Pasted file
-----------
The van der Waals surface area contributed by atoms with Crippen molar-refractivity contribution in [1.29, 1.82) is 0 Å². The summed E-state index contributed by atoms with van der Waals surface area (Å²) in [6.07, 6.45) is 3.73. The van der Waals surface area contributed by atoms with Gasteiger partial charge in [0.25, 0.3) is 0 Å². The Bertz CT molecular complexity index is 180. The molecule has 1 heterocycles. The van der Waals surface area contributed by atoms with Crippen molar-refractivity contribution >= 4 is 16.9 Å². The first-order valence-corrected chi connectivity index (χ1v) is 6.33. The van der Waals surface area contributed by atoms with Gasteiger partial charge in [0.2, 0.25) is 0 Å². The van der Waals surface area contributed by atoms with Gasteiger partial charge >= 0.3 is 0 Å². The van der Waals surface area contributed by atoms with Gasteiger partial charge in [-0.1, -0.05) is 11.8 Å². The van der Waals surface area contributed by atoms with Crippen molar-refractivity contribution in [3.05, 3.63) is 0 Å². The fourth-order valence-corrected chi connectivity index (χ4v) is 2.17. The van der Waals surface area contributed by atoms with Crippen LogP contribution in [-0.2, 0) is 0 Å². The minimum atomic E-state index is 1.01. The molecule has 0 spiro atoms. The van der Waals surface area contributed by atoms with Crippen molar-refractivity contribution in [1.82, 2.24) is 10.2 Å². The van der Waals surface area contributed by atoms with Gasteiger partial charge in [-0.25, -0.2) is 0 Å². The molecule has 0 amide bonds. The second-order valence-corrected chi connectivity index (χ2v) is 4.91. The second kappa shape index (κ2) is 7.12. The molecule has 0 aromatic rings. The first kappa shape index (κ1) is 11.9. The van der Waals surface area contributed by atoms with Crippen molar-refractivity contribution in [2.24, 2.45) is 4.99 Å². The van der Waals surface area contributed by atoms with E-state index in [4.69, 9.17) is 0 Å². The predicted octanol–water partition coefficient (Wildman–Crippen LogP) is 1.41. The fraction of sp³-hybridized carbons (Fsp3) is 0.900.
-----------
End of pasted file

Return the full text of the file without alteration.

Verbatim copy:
The van der Waals surface area contributed by atoms with Crippen molar-refractivity contribution in [1.29, 1.82) is 0 Å². The summed E-state index contributed by atoms with van der Waals surface area (Å²) in [6.07, 6.45) is 3.73. The van der Waals surface area contributed by atoms with Gasteiger partial charge in [0.25, 0.3) is 0 Å². The Bertz CT molecular complexity index is 180. The molecule has 1 heterocycles. The van der Waals surface area contributed by atoms with Crippen molar-refractivity contribution >= 4 is 16.9 Å². The first-order valence-corrected chi connectivity index (χ1v) is 6.33. The van der Waals surface area contributed by atoms with Gasteiger partial charge in [0.2, 0.25) is 0 Å². The van der Waals surface area contributed by atoms with Gasteiger partial charge >= 0.3 is 0 Å². The van der Waals surface area contributed by atoms with Gasteiger partial charge in [-0.1, -0.05) is 11.8 Å². The van der Waals surface area contributed by atoms with Crippen molar-refractivity contribution in [3.05, 3.63) is 0 Å². The fourth-order valence-corrected chi connectivity index (χ4v) is 2.17. The van der Waals surface area contributed by atoms with Crippen LogP contribution in [-0.2, 0) is 0 Å². The minimum atomic E-state index is 1.01. The molecule has 0 spiro atoms. The van der Waals surface area contributed by atoms with Crippen molar-refractivity contribution in [1.82, 2.24) is 10.2 Å². The van der Waals surface area contributed by atoms with Gasteiger partial charge in [-0.25, -0.2) is 0 Å². The molecule has 0 amide bonds. The second-order valence-corrected chi connectivity index (χ2v) is 4.91. The second kappa shape index (κ2) is 7.12. The molecule has 0 aromatic rings. The first kappa shape index (κ1) is 11.9. The van der Waals surface area contributed by atoms with Crippen molar-refractivity contribution in [2.24, 2.45) is 4.99 Å². The van der Waals surface area contributed by atoms with E-state index in [4.69, 9.17) is 0 Å². The predicted octanol–water partition coefficient (Wildman–Crippen LogP) is 1.41. The fraction of sp³-hybridized carbons (Fsp3) is 0.900.